Rituals were in all areas of Chinese life... tea-drinking, music, everything... Confucius said that all of these things should follow a proper method.
Last, one of the greatest virtues of a person is based on their relationships to others.
The Five Bonds: Ruler to ruled, Father to son, Husband to wife, Elder Brother to younger brother, Friend to friend. Loyalty to these bonds was extremely important, and extended after death.
The victor of the warring states period was a group called the Qin (Ch'in)
Defeated the powerless Zhou and conquered the six remaining major states, reunifying China in 221 BCE. The ruler who did so was a man named Qin Shihuangdi.
Shihuangdi was very strong-fisted, and his unifying China allowed for a period of brief prosperity and a unified work force.
Shihuangdi ordered a few massive building projects, where many Chinese peasants were ordered to leave their communities and work under slave-like conditions.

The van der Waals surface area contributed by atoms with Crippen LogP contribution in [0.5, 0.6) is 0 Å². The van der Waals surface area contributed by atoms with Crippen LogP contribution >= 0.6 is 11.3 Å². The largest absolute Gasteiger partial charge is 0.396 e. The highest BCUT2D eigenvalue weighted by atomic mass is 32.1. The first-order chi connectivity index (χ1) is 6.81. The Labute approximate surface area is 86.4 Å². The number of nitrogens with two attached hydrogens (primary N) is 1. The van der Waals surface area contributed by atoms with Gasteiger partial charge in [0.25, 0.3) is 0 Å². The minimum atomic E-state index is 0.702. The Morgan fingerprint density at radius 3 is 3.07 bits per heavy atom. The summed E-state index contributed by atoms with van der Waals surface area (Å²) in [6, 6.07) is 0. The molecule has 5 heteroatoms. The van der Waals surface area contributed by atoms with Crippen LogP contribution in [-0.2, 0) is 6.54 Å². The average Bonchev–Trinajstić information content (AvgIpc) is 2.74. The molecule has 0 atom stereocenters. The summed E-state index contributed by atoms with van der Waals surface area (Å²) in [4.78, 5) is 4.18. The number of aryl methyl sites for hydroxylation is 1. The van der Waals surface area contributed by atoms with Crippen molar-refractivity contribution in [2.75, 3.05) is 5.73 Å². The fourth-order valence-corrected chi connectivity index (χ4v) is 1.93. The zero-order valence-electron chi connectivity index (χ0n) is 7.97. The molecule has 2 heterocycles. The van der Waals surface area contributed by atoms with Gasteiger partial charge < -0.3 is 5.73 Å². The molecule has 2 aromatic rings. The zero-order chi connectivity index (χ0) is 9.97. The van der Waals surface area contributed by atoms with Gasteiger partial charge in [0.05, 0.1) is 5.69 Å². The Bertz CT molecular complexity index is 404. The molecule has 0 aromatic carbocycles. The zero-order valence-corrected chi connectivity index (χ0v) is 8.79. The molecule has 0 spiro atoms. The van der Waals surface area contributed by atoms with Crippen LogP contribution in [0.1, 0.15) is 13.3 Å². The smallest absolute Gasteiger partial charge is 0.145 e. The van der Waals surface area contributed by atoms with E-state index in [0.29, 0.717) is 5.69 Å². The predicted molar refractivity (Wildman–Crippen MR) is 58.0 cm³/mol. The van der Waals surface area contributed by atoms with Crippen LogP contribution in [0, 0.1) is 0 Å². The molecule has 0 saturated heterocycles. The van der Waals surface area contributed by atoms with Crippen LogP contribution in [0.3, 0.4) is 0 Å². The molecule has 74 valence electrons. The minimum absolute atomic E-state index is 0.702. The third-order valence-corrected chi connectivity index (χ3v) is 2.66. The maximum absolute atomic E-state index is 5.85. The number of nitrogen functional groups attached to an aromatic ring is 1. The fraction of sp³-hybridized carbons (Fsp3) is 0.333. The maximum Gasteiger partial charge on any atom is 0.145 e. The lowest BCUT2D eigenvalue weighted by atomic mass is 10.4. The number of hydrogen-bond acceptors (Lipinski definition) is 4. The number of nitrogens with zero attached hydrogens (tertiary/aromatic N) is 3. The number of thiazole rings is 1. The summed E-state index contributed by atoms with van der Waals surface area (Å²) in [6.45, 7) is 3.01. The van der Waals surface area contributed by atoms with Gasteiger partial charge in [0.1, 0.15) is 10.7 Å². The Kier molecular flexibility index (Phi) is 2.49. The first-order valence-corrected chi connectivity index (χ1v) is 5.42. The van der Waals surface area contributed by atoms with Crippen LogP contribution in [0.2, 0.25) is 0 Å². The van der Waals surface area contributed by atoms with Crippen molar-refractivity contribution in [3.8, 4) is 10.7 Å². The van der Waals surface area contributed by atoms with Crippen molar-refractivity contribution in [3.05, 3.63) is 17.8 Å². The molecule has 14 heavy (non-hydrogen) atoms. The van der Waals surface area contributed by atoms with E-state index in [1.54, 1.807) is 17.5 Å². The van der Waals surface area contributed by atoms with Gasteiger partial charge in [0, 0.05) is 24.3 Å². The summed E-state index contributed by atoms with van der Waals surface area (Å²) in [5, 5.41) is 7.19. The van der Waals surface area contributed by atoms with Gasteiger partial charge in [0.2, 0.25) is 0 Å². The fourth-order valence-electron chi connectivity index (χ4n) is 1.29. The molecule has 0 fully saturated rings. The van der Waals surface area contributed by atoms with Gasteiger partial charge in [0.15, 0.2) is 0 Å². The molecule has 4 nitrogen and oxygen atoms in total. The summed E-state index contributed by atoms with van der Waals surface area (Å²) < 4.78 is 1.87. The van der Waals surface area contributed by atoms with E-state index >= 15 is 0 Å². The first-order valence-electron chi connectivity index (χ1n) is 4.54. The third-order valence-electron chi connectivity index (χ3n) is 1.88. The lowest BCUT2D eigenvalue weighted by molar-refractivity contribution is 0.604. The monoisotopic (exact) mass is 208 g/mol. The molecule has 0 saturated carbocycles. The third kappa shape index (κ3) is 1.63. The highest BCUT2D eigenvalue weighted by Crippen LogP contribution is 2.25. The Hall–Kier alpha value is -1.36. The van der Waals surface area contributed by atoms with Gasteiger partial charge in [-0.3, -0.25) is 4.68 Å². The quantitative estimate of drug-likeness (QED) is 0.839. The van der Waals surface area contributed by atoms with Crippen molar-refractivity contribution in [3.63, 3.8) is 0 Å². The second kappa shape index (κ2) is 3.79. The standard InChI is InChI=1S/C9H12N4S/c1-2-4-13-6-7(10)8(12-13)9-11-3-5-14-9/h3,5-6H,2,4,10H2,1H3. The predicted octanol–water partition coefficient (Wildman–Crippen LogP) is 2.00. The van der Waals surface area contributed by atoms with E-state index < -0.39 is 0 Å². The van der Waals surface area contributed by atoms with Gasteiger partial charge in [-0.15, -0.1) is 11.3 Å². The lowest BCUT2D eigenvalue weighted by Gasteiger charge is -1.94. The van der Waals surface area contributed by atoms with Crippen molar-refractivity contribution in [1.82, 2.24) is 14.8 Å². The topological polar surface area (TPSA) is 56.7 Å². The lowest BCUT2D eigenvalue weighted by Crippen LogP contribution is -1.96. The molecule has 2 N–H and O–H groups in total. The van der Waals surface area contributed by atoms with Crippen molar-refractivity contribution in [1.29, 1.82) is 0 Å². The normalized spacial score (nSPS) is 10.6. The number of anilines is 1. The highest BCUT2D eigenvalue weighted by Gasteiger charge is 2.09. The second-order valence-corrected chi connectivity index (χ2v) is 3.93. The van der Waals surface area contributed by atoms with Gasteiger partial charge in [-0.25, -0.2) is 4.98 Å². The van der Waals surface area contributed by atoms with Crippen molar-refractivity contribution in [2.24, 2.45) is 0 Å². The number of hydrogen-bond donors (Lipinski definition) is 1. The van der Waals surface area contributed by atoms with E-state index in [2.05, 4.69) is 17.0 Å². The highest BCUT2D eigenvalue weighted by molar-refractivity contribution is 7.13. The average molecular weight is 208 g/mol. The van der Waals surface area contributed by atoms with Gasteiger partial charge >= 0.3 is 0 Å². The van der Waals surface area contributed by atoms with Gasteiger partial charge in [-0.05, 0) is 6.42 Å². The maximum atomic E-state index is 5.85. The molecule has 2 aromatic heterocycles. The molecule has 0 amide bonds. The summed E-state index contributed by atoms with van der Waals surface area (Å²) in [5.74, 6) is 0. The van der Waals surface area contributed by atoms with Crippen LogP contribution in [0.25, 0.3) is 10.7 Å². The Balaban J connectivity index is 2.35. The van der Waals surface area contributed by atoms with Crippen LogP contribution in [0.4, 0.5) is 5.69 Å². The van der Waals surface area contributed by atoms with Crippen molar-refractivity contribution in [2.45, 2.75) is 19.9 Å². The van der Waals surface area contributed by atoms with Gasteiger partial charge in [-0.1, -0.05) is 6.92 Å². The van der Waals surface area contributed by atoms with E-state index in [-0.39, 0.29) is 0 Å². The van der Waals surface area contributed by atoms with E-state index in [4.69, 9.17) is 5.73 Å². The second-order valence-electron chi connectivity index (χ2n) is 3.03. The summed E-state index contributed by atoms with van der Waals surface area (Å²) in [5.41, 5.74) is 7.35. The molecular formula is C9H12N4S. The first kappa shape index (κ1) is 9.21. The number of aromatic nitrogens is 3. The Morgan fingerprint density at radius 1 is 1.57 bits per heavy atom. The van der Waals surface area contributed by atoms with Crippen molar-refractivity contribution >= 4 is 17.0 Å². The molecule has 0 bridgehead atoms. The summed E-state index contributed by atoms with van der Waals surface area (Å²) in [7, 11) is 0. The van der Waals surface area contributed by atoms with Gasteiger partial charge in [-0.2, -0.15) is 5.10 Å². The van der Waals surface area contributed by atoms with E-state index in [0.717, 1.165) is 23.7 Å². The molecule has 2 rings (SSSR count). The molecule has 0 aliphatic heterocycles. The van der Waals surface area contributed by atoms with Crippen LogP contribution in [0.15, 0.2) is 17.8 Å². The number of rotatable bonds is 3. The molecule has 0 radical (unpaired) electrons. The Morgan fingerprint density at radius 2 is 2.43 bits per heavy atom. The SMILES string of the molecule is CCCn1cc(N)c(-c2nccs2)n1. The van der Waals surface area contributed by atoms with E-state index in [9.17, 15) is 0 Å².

Warring States Period
Qin Building Projects
Xia Dynasty??? (2100-1600)
Ruled from 206 BCE - 220 CE
Considered the "Golden Age of China," as it was an age of economic prosperity and the growth of a money economy
The Han discovered how much silk was desired in the Mediterranean world and began to export silk in large amounts for profit.
Began the civil service examinations, which helped anyone with the right skills/education obtain a job in the government.
New inventioned helped China prosper during this time period.
Emperor (and family)
Kings and Nobles
Merchants (considered parasites by upper class)
Waterwheels - Used to grind grain and provide continuous power
Steel - Able to produce stronger and more durable tools
Paper - Easier ability to keep records, eventually used in place of coins
Ship rudder and movable sails
But alas, the Han collapsed when weak emperors took advantage of their power. Eventually, civil war split the empire apart and another "Warring States" period began...
And so begins our study of China after the Han.